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Tuesday, April 23, 2024

While an independent group will draw a set of congressional maps to propose to the Wisconsin legislature, Republican leaders have already stated they won’t support the maps — which could lead to a court battle. 

Wisconsin adopted new legislative maps. Here’s what they mean

Wisconsin’s new legislative maps will change competition, turnover and candidate strategy in upcoming years.

Democratic Gov. Tony Evers passed a proposal Feb. 19 to redraw Wisconsin’s legislative maps, changing the landscape of Wisconsin politics for years to come.

The new maps follow the Wisconsin Supreme Court’s 4-3 decision in December to rule the state’s maps unconstitutional because districts were not contiguous, meaning all parts of a voting district were not physically in contact. 

Assembly Speaker Robin Vos, R-Rochester, said the new maps still allow competitive elections for Republicans and end “decades of liberal special interest litigation over maps in Wisconsin.” 

Wisconsin redraws its legislative and congressional district maps every 10 years using data from the decennial census. Last year, Evers could not reach an agreement for new maps with the Republican-controlled Legislature, leaving the then-conservative leaning Wisconsin Supreme Court to choose new maps. The court voted 4-3 in favor of a Republican plan similar to the 2011 legislative maps, which gave the GOP sizable electoral advantage.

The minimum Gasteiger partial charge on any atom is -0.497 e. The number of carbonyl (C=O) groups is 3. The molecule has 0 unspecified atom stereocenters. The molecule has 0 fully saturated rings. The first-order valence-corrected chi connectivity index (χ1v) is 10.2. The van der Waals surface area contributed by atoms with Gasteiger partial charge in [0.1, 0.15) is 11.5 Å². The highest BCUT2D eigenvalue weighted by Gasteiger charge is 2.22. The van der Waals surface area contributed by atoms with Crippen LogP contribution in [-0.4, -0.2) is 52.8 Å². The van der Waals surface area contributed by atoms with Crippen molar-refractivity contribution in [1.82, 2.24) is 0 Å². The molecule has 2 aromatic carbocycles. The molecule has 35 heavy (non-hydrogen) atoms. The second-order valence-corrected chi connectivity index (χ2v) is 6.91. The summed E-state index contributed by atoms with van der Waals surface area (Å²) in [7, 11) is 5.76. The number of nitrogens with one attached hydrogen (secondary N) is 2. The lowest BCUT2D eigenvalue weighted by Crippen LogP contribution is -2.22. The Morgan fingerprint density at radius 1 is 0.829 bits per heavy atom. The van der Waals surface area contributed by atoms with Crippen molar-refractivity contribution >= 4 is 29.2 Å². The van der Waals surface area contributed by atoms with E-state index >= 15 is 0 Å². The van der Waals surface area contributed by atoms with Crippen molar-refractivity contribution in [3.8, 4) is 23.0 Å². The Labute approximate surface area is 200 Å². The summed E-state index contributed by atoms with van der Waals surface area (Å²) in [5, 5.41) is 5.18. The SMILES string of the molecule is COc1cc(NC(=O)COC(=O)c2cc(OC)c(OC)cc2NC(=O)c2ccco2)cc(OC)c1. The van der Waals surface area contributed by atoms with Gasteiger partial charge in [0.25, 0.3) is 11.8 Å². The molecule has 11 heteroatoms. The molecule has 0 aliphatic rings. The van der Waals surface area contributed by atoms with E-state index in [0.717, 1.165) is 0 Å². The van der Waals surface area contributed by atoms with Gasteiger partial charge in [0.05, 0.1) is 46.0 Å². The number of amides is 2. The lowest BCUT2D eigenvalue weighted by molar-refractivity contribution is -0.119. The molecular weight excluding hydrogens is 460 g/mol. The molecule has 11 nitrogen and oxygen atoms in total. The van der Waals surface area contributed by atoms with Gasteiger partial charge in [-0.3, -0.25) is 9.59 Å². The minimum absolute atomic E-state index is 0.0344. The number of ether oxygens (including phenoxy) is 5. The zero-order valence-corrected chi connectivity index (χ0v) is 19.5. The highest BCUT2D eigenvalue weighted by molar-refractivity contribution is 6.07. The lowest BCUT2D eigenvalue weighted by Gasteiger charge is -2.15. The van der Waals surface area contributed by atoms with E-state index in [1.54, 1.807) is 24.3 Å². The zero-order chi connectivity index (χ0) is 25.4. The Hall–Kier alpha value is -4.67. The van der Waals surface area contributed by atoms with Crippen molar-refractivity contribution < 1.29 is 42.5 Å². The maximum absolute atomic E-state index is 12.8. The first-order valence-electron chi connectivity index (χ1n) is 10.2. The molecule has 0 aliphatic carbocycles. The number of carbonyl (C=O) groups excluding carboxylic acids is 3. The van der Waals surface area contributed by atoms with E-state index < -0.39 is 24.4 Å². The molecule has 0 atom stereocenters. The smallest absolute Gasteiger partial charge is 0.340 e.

Currently, Republicans hold a 64-35 majority in the Assembly and a 22-11 supermajority in the Senate.

All members of the Assembly and state senators in even-numbered districts will run in redrawn districts in 2024. State senators in odd-numbered districts will remain in office until their current term ends in 2026.

Here’s what we know about the new maps ahead the upcoming election:

Incumbencies may create turnover 

Some incumbent lawmakers will now face conflict because they were moved to districts with other incumbents, according to University of Wisconsin-Madison political science professor Barry Burden. 

“People are very focused on the fact that Democrats and Republicans are now both going to be competitive to win [and] control the Legislature. An equally big consequence of these new maps is that a lot of incumbents are going to be uncomfortable,” Burden told The Daily Cardinal. 

Burden anticipates many politicians will end their time in public office or find it too difficult to run against their colleague, resulting in historic turnover in the Legislature. 

The 53rd Assembly District, represented by Rep. Michael Schraa, R-Oshkosh, has moved north to include Neenah, Menasha and parts of Appleton under Evers’ maps. The projected vote now stands at 49.53% Democratic and 47.43% Republican, according to the Wisconsin State Journal.

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But Schraa is absorbed into the 55th district with Rep. Nate Gustafson, R-Fox Crossing, and both intend to run for office. Now, there is no incumbent in the 53rd district.  

Additionally, Burden said Wisconsin’s partisan balance will become more competitive over time once the new maps go through two election cycles. 

“There's gonna be a lot of new blood in the Legislature, and that can be a good thing or a bad thing,” he said. “I think that will change how Republicans in the state Legislature operate.” 

The Assembly is now competitive, but Republicans have a slight advantage

The previous legislative maps allowed Republicans to secure overwhelming majorities in both chambers despite the Wisconsin electorate’s near-even partisan split

In the 2018 midterm elections, Democratic candidates received 53% of the statewide vote but won only 36 of the 99 Assembly seats. 

The maps recently passed by the Legislature and signed by Evers better reflect the state’s political environment and give both parties a good chance of taking control, Burden said.